Chapter 35: Justice for the Disabled: Crime Films on Punishment and the Rights of People
With Learning Disabilities
Wajid Yar, University of Hull, UK and Nicole Rafter, Northeastern University, USA.
Chapter 36: “Make Enough Money, Everything Else will Follow”: Litigation and the
Signification of Happiness in Popular Culture.
Jason Bainbridge, Swinburne University of Technology, Victoria, Australia.
Chapter 37: Trial by Ordeal: CSI and the Rule of Law
Christina Spiesel, Yale Law School & Quinnipiac University School of Law, USA
Chapter 38: The Visibly Offensive Offender: A Semiotic Phenomenology of an Execution
Jody Lyneé Madeira, Indiana University Maurer School of Law, USA.
Chapter 39: A Tale of Many Newspapers: Perversion, Criminality, and Scopophilia in the
Edison Chen Scandal
Marco Wan and Janny Leung, University of Hong Kong, China.
PART VIII. LAW AND POPULAR VISUAL MEDIA: IN THEORY
Chapter 40: Make ‘em Laugh: Images of Law in Eighteenth Century Popular Culture
Mary Hemmings, Thompson Rivers University, Faculty of Law, Canada.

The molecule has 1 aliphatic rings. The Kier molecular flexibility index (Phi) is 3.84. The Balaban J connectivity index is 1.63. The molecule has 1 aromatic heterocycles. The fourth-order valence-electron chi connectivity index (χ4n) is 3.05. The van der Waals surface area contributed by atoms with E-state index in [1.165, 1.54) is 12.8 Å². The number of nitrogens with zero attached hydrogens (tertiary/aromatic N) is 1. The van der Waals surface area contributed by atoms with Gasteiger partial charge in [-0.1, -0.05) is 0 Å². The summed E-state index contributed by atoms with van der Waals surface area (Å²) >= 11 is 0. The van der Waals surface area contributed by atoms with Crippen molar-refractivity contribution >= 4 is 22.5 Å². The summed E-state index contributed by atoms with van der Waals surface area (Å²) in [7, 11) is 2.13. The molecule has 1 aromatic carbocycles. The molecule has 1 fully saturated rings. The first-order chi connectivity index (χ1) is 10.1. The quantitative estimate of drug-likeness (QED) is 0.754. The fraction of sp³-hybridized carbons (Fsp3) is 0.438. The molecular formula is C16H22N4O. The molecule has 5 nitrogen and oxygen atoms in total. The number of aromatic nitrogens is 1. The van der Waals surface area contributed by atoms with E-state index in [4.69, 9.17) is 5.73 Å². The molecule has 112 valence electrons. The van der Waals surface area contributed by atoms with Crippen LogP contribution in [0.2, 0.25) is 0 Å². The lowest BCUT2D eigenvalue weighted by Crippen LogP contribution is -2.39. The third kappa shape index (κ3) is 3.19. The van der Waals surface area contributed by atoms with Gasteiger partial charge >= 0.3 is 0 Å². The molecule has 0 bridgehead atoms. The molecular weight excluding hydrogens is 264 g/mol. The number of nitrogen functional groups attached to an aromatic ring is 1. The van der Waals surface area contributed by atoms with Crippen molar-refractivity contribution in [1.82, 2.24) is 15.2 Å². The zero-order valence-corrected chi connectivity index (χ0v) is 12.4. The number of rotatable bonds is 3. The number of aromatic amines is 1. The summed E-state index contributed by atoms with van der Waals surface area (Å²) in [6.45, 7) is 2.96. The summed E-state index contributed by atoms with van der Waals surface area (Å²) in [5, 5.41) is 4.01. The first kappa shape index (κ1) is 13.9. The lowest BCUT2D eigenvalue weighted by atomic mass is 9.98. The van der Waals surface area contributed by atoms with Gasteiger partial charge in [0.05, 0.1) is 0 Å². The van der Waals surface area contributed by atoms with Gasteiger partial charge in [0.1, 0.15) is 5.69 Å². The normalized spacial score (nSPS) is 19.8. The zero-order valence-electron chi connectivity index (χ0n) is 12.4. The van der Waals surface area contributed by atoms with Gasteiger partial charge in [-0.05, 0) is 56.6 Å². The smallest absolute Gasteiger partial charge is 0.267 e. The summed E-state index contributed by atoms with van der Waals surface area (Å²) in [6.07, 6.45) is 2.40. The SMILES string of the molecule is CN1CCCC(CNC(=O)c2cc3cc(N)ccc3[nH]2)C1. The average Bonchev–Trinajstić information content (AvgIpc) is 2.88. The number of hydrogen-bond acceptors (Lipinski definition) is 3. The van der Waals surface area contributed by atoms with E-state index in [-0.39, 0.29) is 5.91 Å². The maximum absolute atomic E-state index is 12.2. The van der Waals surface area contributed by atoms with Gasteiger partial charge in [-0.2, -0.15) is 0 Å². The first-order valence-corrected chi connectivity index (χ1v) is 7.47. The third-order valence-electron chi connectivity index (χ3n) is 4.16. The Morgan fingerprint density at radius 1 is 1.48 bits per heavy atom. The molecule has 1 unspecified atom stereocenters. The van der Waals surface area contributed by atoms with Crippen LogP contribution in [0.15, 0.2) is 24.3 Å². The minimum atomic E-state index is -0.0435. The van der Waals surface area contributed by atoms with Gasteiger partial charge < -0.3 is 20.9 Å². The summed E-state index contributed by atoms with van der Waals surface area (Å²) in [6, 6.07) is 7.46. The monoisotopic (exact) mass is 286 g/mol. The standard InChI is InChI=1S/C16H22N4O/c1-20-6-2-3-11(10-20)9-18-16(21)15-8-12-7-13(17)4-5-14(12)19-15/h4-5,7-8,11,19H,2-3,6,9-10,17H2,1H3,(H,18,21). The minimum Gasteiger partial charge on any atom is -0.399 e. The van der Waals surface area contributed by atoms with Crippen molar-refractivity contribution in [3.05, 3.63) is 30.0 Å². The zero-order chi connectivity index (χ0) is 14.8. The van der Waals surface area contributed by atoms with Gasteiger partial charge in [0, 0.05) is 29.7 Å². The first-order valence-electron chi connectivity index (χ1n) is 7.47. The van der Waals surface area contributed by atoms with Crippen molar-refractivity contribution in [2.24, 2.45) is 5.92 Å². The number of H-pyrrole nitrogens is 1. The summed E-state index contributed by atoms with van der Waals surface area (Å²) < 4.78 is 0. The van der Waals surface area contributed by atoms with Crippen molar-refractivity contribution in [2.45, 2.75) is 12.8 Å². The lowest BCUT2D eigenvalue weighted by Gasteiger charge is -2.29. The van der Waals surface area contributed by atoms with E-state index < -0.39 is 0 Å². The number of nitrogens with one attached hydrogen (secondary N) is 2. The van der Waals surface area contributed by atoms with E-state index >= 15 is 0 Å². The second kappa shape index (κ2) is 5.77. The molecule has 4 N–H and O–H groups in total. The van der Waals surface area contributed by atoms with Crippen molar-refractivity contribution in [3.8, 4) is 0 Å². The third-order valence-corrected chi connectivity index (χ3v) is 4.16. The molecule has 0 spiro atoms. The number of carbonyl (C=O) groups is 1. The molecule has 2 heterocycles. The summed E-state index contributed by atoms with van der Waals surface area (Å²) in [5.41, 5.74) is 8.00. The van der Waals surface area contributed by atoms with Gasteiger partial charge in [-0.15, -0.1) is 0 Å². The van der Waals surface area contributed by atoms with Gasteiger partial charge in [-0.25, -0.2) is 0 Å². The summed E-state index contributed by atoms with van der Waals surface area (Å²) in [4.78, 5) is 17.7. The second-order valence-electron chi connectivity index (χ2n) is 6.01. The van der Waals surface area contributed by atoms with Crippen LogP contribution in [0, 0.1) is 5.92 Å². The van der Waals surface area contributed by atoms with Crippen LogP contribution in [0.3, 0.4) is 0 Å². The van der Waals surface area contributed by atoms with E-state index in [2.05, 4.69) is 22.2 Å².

Chapter 41: Judge Dredd: Dreaming of Instant Justice
Alexander V. Kozin, Freie Universitaet Berlin, Germany.
Chapter 42: Oil and Water Do Not Mix: Constitutional Law and American Popular Culture.
David Ray Papke, Marquette University Law School, USA.
Chapter 43: Where There Is No Need to Screen Local Justice: Law and Film in Israel
Shulamit Almog, Faculty of Law, University of Haifa, Israël.
Chapter 44: Influence of Public Perceptions of Media Legality on Making Biopic Films
Betty L. Hart, University of Southern Indiana, USA.
Chapter 45: Film and the Reconstruction of Memory
Farid Benavides, Universidad Nacional de Colombia, Colombia.
Chapter 46: The Impact of Film and Television on Perceptions of Law and Justice:
Towards a Realisable Methodology
Peter Robson, University of Strathclyde, Glasgow, Scotland, UK, Guy Osborn,
University of Westminster, UK and Steve Greenfield, University of Westminster, UK.
Anne WAGNER is an Associate Professor at the Université du Littoral Côte d’Opale (France).
Richard K. SHERWIN is Professor of Law and Director of the Visual Persuasion Project at New York Law School.